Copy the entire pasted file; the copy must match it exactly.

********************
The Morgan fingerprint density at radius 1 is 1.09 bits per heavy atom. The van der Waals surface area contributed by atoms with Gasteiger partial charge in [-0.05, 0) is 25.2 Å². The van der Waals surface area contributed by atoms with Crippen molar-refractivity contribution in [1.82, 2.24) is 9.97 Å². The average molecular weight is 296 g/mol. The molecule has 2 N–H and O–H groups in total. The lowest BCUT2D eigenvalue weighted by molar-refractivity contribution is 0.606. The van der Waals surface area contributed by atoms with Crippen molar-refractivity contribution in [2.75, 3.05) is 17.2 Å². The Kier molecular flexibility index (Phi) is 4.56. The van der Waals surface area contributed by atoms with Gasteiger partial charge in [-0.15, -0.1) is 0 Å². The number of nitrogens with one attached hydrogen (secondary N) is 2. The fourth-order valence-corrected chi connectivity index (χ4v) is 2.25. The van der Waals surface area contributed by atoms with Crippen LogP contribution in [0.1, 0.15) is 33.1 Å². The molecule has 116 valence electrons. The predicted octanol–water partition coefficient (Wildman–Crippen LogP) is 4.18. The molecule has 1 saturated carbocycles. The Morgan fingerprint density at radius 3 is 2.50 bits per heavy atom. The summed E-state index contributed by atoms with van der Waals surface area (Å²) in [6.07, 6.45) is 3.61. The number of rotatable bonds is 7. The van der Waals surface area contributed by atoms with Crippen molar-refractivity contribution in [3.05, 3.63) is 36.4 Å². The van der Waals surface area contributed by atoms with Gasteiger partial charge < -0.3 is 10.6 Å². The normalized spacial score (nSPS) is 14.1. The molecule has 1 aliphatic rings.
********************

The Morgan fingerprint density at radius 1 is 1.09 bits per heavy atom. The van der Waals surface area contributed by atoms with Gasteiger partial charge in [-0.05, 0) is 25.2 Å². The van der Waals surface area contributed by atoms with Crippen molar-refractivity contribution in [1.82, 2.24) is 9.97 Å². The average molecular weight is 296 g/mol. The molecule has 2 N–H and O–H groups in total. The lowest BCUT2D eigenvalue weighted by molar-refractivity contribution is 0.606. The van der Waals surface area contributed by atoms with Crippen molar-refractivity contribution in [2.75, 3.05) is 17.2 Å². The Kier molecular flexibility index (Phi) is 4.56. The van der Waals surface area contributed by atoms with Gasteiger partial charge in [-0.15, -0.1) is 0 Å². The number of nitrogens with one attached hydrogen (secondary N) is 2. The fourth-order valence-corrected chi connectivity index (χ4v) is 2.25. The van der Waals surface area contributed by atoms with Crippen LogP contribution in [0.1, 0.15) is 33.1 Å². The molecule has 116 valence electrons. The predicted octanol–water partition coefficient (Wildman–Crippen LogP) is 4.18. The molecule has 1 saturated carbocycles. The Morgan fingerprint density at radius 3 is 2.50 bits per heavy atom. The summed E-state index contributed by atoms with van der Waals surface area (Å²) in [6.07, 6.45) is 3.61. The number of rotatable bonds is 7. The van der Waals surface area contributed by atoms with Crippen molar-refractivity contribution in [3.05, 3.63) is 36.4 Å². The van der Waals surface area contributed by atoms with Gasteiger partial charge < -0.3 is 10.6 Å². The normalized spacial score (nSPS) is 14.1. The molecule has 1 aliphatic rings.